Subject Line: Effective 10/1/23Message:Team,One of the long-term goals in building this business was to enable the freedom trifecta:
- Financial Freedom
- Location Freedom
- Time FreedomOver the course of the last couple of years, we have aggressively grown the business which has enabled the scaling of our operations and delivery model. As you have likely read by now in my latest memo, we have made substantial progress toward the continued evolution of each of your roles. We will be doubling down on this effort as we head into 2023.Bringing on each of you has enabled continued growth and evolution for us all. I have tried my best to progressively ramp up and stretch each of you into your current and future roles. I’ve made sure there was nothing I hadn’t done that I was asking each of you to do (except for maybe SQL – ????). At the beginning of the year, I think B-Money put it best when he said that all of you were where I was for the first two and a half years of growing the business…minus the sales and administration side of my role.We all know that the technical delivery aspect of this job and the short-term nature of many of the projects that we take on can be a grind and can eventually lead to burnout. Trust me, I have both empathy and sympathy for you guys because I’ve been doing this since 2014 when I first implemented the software as a client. I’m very aware that you can only last so long in the delivery grind, thus the importance of introducing the pod structure and being very intentional about evolving each of your roles.We are turning the page to yet another chapter in our journey. You all know by now that brevity is not my strength, as I feel the need to constantly lay both foundation and context behind my communications. That said, the purpose of this email is to inform you that effective 10/1/2022 I will be transitioning to a four-day work week as I work towards the last item of the freedom trifecta – Time Freedom! In full transparency, I’ve been working towards this since the transaction closed when I started blocking my schedule on Fridays starting at 11:30 am PDT.I will still be putting in 32-35 hours a week – Monday through Thursday. That said, I will be flexible in moving my non-work weekday as the business needs but plan to take most Friday’s off. My “office hours” will be 8:30am to 6pm Monday through Thursday (for now). You all know me well enough to know that my idea of not working is a bit twisted when compared to what most would consider not working. I’m still wired for productivity and think about this business constantly. Going forward, I want to continually delegate and elevate each of you to make the next few years more about YOU and less about me! The goal between now and our next liquidity event is to ensure that the business is in a position for continued success with or without me staying on for whomever decides to stay post transaction.As we embark on this next chapter, I also want to continuing helping each of you work/evolve towards what you consider to be an ideal schedule. This is something we will discuss during our strategic planning sessions in November. This could mean each of you adopting a unique schedule that works for you. That could mirror my four-day work week, it could be a 9/80 schedule, or something else. We don’t really have strict policies and I think we all try to cut off early on Fridays already.Cheers,Dom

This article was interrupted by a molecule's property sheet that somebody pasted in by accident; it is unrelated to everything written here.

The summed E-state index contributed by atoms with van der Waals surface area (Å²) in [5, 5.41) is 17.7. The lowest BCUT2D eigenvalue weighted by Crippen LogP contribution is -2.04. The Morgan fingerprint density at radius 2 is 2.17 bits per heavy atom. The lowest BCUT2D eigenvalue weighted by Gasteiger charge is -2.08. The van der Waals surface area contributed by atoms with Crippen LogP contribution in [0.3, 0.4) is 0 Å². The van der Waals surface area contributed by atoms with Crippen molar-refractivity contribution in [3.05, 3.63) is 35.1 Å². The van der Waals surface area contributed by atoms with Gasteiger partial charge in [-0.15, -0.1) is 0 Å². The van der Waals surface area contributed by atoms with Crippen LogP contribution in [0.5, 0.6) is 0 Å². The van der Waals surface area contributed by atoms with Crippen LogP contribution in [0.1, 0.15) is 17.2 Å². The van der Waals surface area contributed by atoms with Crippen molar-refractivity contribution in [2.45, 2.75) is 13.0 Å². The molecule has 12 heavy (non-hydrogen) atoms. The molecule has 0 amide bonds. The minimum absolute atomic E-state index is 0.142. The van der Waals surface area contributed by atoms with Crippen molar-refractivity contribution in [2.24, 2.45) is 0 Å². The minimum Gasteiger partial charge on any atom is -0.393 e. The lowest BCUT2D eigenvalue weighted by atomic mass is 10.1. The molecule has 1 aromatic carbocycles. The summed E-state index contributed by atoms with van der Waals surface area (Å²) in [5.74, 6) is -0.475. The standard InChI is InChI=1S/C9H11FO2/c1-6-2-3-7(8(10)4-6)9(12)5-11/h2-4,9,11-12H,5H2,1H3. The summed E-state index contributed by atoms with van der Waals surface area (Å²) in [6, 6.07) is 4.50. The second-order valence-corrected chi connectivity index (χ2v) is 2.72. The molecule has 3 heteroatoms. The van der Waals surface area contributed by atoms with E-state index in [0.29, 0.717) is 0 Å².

Applying the Rule of 50/50 to Time
Mrs. GYFG and I started living by this rule back in 2015 with respect to our financial lives. It was the linchpin to getting us both on the same financial page. It removed all ambiguity in terms of what success looked like financially from the savings perspective. Before implementing this rule, we would get into arguments occasionally because I couldn’t articulate how much savings was enough, which put us both in a scarcity mindset. What it translated to for Mrs. GYFG was that I wouldn’t be happy unless we didn’t spend money, when that was furthest from the truth. Implementing this rule not only answered how much we could spend but it allowed for lifestyle inflation – a built-in feature of this rule. It also focused on earning more income rather than spending less money. At the end of the day, it helped us both transition to a mindset of abundance.
I am now ready to apply this same rule to how I allocate my time between work and personal time. I may have sold my business, but I am still running it for at least the next couple of years and still have a few things I’d like to accomplish with it and my partners. That said, I’ve been working my way into a more balanced allocation between work and personal time. For most of the last twelve months, I have kept my work week between 32 and 35 hours per week, which is a huge reduction from the many years of 80+ hours per week. I have always been fond of three-day weekends and often wished there were more…like every week. Now I’m granting myself my own wish.
So, one of my post-transaction goals was to transition to a four-day workweek – check!
There are 365 days in a year, and if you split them evenly, it’s 182.5 days of work and 182.5 days of personal time. That averages out to 3.5 days or about 28 hours per week. So, it won’t be perfectly 50/50, but it will be close, especially when you layer in 8 weeks of PTO (including company holidays). Let’s say my average work week before PTO is 35 hours per week, representing 1,820 working hours, and adjusted for eight weeks of PTO (320 hours), leaving me with 1,500 working hours (or an average of 28.8 hours per week).
So where will I spend – or have I been spending – the extra time?
- Family & Friends
- Health & Fitness
- E-Foil Boarding (the hobby I started post-transaction)
- Allocating Capital
- Pool Time (We are two weeks away from being able to swim in our pool…finally!)
I don’t think of the above list as exhaustive or any one item as mutually exclusive.
I share all this to entice the readers to think about how they are spending their time vs. how they want to be spending their time. It’s also a reminder that building wealth should be a means to an end, not the end itself. It’s important not to get so consumed with building wealth that you forget to build a life. Lastly, I share this to document my continued evolution and progress toward the vision I cast for my own life.
– Gen Y Finance Guy